It was also thought that, in spite of Andrews' psychological journey, the other men were stock Western characters - Miller the tacit gritty John Wayne type, Schneider the bad-tempered loose cannon, and Charlie Hogue, the Bible-reading drunk driving the wagon.

I said that for all that actually happens in the book event-wise, and the simplicity of the psychology, it could have been done as a short story rather than the 330+ page book that it is. On the other hand, it would have been difficult via a short story to recreate the gruelling tedium which the length of this book certainly does, and there was a brief discussion of the difficulty of writing about tedium without actually being tedious.

People also started to feel that there wasn't as much veracity as at first seemed: why, if Miller was such a brilliant hunter, did he make the mistakes he did? Wouldn't he have known, for instance, not to pile the wagon so high with skins for the homeward journey - as I read it, I was thinking, no, no, I wouldn't pile it that high! - and wouldn't he have known that the river would have been too swollen with melting spring snow to cross with the wagon, and wouldn't he have avoided doing so? Clearly the authorial purpose was to subvert the way that in the traditional Western heroic cowboys always defeat the odds, but we felt it wasn't actually psychologically or factually realistic that Miller would get in such a situation. Why, if every detail of how the men subsisted had to be told, were the facts of defecation and urination left out, and why was Andrews, who had lived in the wild with these men for six months or more, prissily shocked when asked to urinate with the others in a kettle to soften leather for thongs? It seemed a bit like the squeamishness of an academic author... And when Andrews, who has for months been in close contact with dying buffalo, hunkers down in his buffalo-hide sleeping bag to withstand the blizzard, why is this the first time that he feels a parasitic insect crawl on his skin and bite him? People were very affected by the fact that when Andrews finally gets back to Buffalo Crossing and bathes, the dirt peels off him in scrolls and he is revealed to be covered in insect bites, but wouldn't he in fact be covered in living ticks and lice? And how did the horses and oxen survive when they had to be let loose in the valley for the winter, any grass left from the hot summer long buried in deep banks of snow? And, as Jenny said, where were the wild animals? Charlie Hogue lays strychnine for wolves, but they never see any, and why is there no mention of mountain lions or bears?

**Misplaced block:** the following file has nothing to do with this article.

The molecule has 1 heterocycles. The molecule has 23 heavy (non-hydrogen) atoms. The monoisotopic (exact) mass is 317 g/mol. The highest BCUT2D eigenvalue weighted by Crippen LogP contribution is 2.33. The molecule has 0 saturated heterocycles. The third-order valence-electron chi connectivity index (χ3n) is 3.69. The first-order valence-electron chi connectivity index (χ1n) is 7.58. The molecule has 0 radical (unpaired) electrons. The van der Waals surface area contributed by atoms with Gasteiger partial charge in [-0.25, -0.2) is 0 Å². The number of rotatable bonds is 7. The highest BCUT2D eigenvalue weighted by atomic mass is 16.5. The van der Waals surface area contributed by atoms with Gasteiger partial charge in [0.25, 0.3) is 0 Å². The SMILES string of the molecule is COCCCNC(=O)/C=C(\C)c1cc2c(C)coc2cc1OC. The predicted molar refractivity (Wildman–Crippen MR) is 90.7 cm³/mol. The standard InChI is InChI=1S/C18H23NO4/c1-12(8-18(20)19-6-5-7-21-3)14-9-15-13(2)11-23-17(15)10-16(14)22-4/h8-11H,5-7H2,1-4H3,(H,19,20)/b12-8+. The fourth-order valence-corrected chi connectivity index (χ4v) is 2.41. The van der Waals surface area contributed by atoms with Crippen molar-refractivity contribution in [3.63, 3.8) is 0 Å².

And where, asked Mark in provocative disappointment, were the Indians? (Although it was he who had suggested the book, circumstances had prevented him from reading it after all.) Jenny, laughing, told him off for his diction, and John - previously accused by Mark as a purveyor of old-fashioned masculinity - snorted. We did then however consider the lack of Native Americans encountered on the men's journey. At one point a small group near a watercourse watch passively as the expedition passes, and Miller comments that they are 'not worth killing any more'. The implication is that the Native Americans had been defeated and cleared from the area before 1873 when the action of the novel takes place, but in view of the doubts we had above, and the fact that Native Americans defeated the army at the Battle of Little Bighorn only three years later, people wondered about the veracity of this too.

As John said, the theme of this novel mirrors that of Stoner in which the protagonist survives a life of disappointments through sheer stoicism. Butcher's Crossing ends in disappointment, and Andrews' mistaken idealism has been replaced by a stoical understanding of the futility of much human endeavour. However, although no one could deny that the prose of this book is superb, spare and understated but vivid and ringing with clarity, and that the descriptions of landscape and weather were breathtaking, as John also said, it lacks the passion of the (presumably more autobiographical) Stoner which by comparison is Williams' masterpiece.

Our archive discussions can be found here and a list of the books we have discussed, with links to the discussions, here